Since the election, watching the news is my daily routine. I can’t seem to turn if off. I feel like if I do, I might just wake up one day and the world has turned upside down. Already it feels off-kilter. As a librarian, I rely on information to be true and reliable but that is not always the case of the alternate reality that Trump and his surrogates would want us to embrace.
Many of my colleagues have taken many measures to combat these “alternative facts” and “fake news.” As guardians of information in many places, librarians are obligated to do so. I am currently not working and I feel discouraged when I see people on the news spewing untruths that they have been fed by Fox News or Breitbart.
But what is more disturbing to me is the attempt to stem the flow of legitimate information from federal agencies. The purpose is obvious. When memos were sent to the EPA and USDA that they cannot release information to the public or use their social media accounts – the government is protecting private business interests. (It’s interesting to note that true patriots have found a work-around for this by using alternative accounts.) Librarians would have none of this. The American Library Association’s (ALA) Office for Intellectual Freedom condemned this government censorship.
Condemnation is not enough. Together with rogue scientists and coders called “baggers,” librarians saving data and creating a “secure chain of provenance” that will insure that the data is unaltered. Contrary to what most people believe, librarians are very techie. And here their taxonomy skills to match data to descriptors. Those rebels!
“The dissent has spread on social media with the Twitter account @LibrariesResist. Its resources include pages on privacy and surveillance, fake news and propaganda, a ‘Stop Trump’ reading list and a ‘Trump syllabus’ as well as an explanation of libraries as sanctuary places” (PBS.org). Started by Matthew Haugen, a librarian at Columbia University, the hashtags #librariesresist and #librariesrespond have hundreds of posts from librarians who share their acts of opposition.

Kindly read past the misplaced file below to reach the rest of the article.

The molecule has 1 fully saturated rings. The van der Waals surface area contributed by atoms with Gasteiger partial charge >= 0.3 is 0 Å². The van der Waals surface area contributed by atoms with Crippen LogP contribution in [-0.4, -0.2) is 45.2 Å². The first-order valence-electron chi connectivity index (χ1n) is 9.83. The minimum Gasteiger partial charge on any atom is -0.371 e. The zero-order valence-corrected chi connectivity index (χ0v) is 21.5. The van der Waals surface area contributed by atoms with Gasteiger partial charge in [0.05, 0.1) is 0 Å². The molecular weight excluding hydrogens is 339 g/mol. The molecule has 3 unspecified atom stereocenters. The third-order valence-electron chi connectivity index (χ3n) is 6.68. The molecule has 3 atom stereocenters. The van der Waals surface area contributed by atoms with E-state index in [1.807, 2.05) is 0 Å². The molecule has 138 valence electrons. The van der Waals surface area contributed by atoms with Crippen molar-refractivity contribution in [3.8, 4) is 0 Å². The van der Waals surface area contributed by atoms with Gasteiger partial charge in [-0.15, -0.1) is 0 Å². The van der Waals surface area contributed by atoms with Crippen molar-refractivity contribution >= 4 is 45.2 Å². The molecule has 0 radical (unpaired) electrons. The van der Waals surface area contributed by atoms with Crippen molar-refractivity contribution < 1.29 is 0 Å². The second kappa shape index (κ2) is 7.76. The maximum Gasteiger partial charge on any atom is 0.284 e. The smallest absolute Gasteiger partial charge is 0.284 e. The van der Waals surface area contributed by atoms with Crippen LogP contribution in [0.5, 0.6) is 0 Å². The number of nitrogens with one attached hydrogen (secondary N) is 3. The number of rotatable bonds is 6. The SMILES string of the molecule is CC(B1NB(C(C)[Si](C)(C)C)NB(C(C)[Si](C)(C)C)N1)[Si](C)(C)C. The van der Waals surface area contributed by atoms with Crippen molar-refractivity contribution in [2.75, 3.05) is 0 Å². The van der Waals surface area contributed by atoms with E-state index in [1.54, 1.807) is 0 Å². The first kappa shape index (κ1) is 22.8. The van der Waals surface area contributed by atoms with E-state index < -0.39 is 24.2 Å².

Our profession advocates the free flow of information so in this age of disinformation, Rebecca McCorkindale, assistant library director in Gretna, Nebraska and creator of the “Libraries are for Everyone” image that has become viral says, “People think that libraries are obsolete. But we’ve stood up against censorship for decades…And with all that’s going on with these executive orders, we will do what we can to help.”
When Trump barred federal agencies from dispersing factual knowledge through their social media accounts, the action created a ripple effect that affected federal scientists. The disappearance of federally-funded has constricted the ability of scientists both here and abroad to continue important research.In order to be better equipped with this changing information landscape, the Association of Science and Technology (ASIS&T) is presenting a webinar “Silencing Science: Attempts to Curb Federal Employees’ Communication with the Public.” It’s free for ASIST members and $15 for non-members. The webinar presenters are Shannon M. Oltman, Asst. Professor at University of Kentucky and A.J. Million, PhD candidate at University of Missouri. They will discuss the larger historical and legal context, the role of social media, how to respond to these actions and what could be the further fallout from these actions.
Together with discrediting the press, this administration has put the state of information in peril. I agree with Sen. John McCain that this is the sign of the a burgeoning dictatorship. If this comes to pass, information integrity will die, along with our democracy.
Flock, E. (Feb. 13, 2017). “Why These Librarians Are Protesting Trump’s Executive Orders,” PBS Newshour.
Schlanger, Z. (Jan. 19, 2017). “Rogue Scientists Race to Save Climate Data from Trump,” Wired.com.